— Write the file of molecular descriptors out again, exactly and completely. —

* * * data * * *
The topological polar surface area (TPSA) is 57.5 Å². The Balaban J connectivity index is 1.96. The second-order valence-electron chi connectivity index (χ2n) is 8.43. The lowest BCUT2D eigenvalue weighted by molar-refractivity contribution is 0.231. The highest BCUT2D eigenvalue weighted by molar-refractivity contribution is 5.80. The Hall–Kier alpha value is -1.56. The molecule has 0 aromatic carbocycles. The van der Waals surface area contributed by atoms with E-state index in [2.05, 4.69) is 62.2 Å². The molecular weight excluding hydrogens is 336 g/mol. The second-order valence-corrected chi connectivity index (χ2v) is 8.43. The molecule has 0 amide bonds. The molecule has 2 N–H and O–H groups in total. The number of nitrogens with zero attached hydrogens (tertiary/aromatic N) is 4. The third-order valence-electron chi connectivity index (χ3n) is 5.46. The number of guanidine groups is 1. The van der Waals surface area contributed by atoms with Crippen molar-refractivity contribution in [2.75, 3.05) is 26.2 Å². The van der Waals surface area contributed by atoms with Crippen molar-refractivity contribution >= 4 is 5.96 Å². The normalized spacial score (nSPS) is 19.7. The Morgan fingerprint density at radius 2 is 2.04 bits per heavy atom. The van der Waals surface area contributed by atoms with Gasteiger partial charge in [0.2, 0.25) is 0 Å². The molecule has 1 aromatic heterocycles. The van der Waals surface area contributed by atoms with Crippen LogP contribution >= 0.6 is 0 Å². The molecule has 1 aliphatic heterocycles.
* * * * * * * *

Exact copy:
The topological polar surface area (TPSA) is 57.5 Å². The Balaban J connectivity index is 1.96. The second-order valence-electron chi connectivity index (χ2n) is 8.43. The lowest BCUT2D eigenvalue weighted by molar-refractivity contribution is 0.231. The highest BCUT2D eigenvalue weighted by molar-refractivity contribution is 5.80. The Hall–Kier alpha value is -1.56. The molecule has 0 aromatic carbocycles. The van der Waals surface area contributed by atoms with E-state index in [2.05, 4.69) is 62.2 Å². The molecular weight excluding hydrogens is 336 g/mol. The second-order valence-corrected chi connectivity index (χ2v) is 8.43. The molecule has 0 amide bonds. The molecule has 2 N–H and O–H groups in total. The number of nitrogens with zero attached hydrogens (tertiary/aromatic N) is 4. The third-order valence-electron chi connectivity index (χ3n) is 5.46. The number of guanidine groups is 1. The van der Waals surface area contributed by atoms with Crippen molar-refractivity contribution in [2.75, 3.05) is 26.2 Å². The van der Waals surface area contributed by atoms with Crippen molar-refractivity contribution >= 4 is 5.96 Å². The normalized spacial score (nSPS) is 19.7. The Morgan fingerprint density at radius 2 is 2.04 bits per heavy atom. The van der Waals surface area contributed by atoms with Gasteiger partial charge in [0.2, 0.25) is 0 Å². The molecule has 1 aromatic heterocycles. The van der Waals surface area contributed by atoms with Crippen LogP contribution >= 0.6 is 0 Å². The molecule has 1 aliphatic heterocycles.